On August 1, Tropical Storm Emily – the 5th named storm of the 2011 Atlantic hurricane season – formed with 40-mile-per-hour (mph) winds and a pressure reading of 1006 millibars (mb).
Currently (August 2, 2011 11:30 UTC, or 7:30 p.m. EDT), Tropical Storm Emily is producing 50 mph winds with a pressure reading of 1005 mb. Tropical Storm warnings have been issued for Puerto Rico, Dominican Republic, and Haiti. Tropical Storm Watches have been issued for the U.S. Virgin Islands, southeast Bahamas and the Turks and Caicos Islands.
In this post, I will provide information about the difficulty forecasting Emily and the basics for tropical cyclones.
Tropical cyclones have three basic weaknesses: dry air, moderate to high wind shear, and land interaction. If they encounter one of these three, then a tropical cyclone will have a difficult time maintaining its convection and organization. We have been keeping a close eye on 91L since last Friday, and it took four days to finally develop into a tropical storm. Emily has been interacting with dry air and some wind shear the past couple of days. These elements delayed 91L from developing a closed low, which was the main reason it was not classified until Monday evening.
Now, we ask:
What is the track for Tropical Storm Emily? How strong will she get?
These are excellent questions that do not have a simple answer. There are a lot of things we have to take into account. First of all, let’s take a look of the projected path of Tropical Storm Emily from the National Hurricane Center (NHC):
Next, let’s take a look at the spaghetti models:
As you can tell, most of the projected paths show Emily moving over Hispaniola, moving northwest, and eventually curving to the northeast out to sea due to a trough that will pick the system up.
Now, let’s review the geography of Hispaniola:
Hispaniola includes the Dominican Republic and Haiti. The Dominican Republic contains five mountain ranges, with the Cordillera Central as the highest range. The Cordillera Central range contains the highest mountain in the Caribbean called the Pico Duarte (3,087 meters/10,128 feet).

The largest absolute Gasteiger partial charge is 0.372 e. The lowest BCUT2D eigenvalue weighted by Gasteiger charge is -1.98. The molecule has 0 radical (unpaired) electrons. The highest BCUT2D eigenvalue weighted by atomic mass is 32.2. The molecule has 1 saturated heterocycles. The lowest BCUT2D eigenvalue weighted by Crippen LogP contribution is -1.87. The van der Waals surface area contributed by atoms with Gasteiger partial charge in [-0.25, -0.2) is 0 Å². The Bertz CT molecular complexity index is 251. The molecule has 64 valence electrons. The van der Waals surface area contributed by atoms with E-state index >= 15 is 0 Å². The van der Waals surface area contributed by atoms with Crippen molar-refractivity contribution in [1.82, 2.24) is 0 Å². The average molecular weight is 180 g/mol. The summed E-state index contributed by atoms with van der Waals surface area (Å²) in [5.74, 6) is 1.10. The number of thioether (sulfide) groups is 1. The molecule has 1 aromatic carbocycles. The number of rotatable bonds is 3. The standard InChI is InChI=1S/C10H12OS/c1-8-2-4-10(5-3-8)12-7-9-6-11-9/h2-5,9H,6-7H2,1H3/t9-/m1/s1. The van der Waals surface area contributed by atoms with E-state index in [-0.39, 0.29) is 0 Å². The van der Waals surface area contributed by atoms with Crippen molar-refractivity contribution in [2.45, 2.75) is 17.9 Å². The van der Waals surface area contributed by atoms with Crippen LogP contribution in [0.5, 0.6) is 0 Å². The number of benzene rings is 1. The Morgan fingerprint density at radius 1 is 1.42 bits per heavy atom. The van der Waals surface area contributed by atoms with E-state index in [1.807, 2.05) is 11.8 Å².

With this in mind, Emily will have to travel over mountainous terrain that will disrupt the organization of the cyclone. If the system is strong at this point, then the storm will weaken once it travels over Hispaniola. If the storm is already weak at this point, then the mountains will disrupt the storm, but it will not destroy the system. Key: a weaker system could become a stronger storm once it leaves Hispaniola and emerges back into the Atlantic Ocean.
Typically, a stronger cyclone feels the outside effects in the overall steering pattern. Various models show a trough digging into the eastern United States later in the period, and this trough will be the forcing mechanism that will push Emily further north and eventually northeast out into the Atlantic. However, various models have a different ideas on timing and strengths of the trough.
NHC originally forecasted Emily to become a Category 1 hurricane (75 mph) as it approaches Florida. Now, Emily is forecast to remain a tropical storm. However, I expect the track and intensity forecasts to change the next few days as there are plenty of uncertainties with this forecast.
My personal opinion: I doubt Emily will strengthen much before it approaches Hispaniola because it is still battling some dry air. We will have to find out how weak Emily becomes after she moves over or near Hispaniola. If she can hold herself together, then we will have to pay very close attention to the southeast coast. Right now, I agree with the NHC forecast, but question whether or not the track is too far east. Intensity forecasts are very difficult, and highly depends on how Emily reacts to the mountains of Hispaniola.
For now (evening of August 2, 2011), anyone along the eastern United States coast should keep a close eye on Tropical Storm Emily. Rip currents could become an issue by Friday and Saturday along the Florida, Georgia, and Carolina’s coast. Emily will likely brush the eastern coast as she eventually moves northeast. If you live along the coast, now is a great time to have a hurricane safety plan ready.
I’ll have another update about Emily later this week.
Matt Daniel is Meteorologist for WBRC in Birmingham, Alabama. A self-described "big weather and music geek," Matt has a passion for helping to keep people safe when severe weather strikes and says if you don't have a NOAA Weather Radio ... you should get one.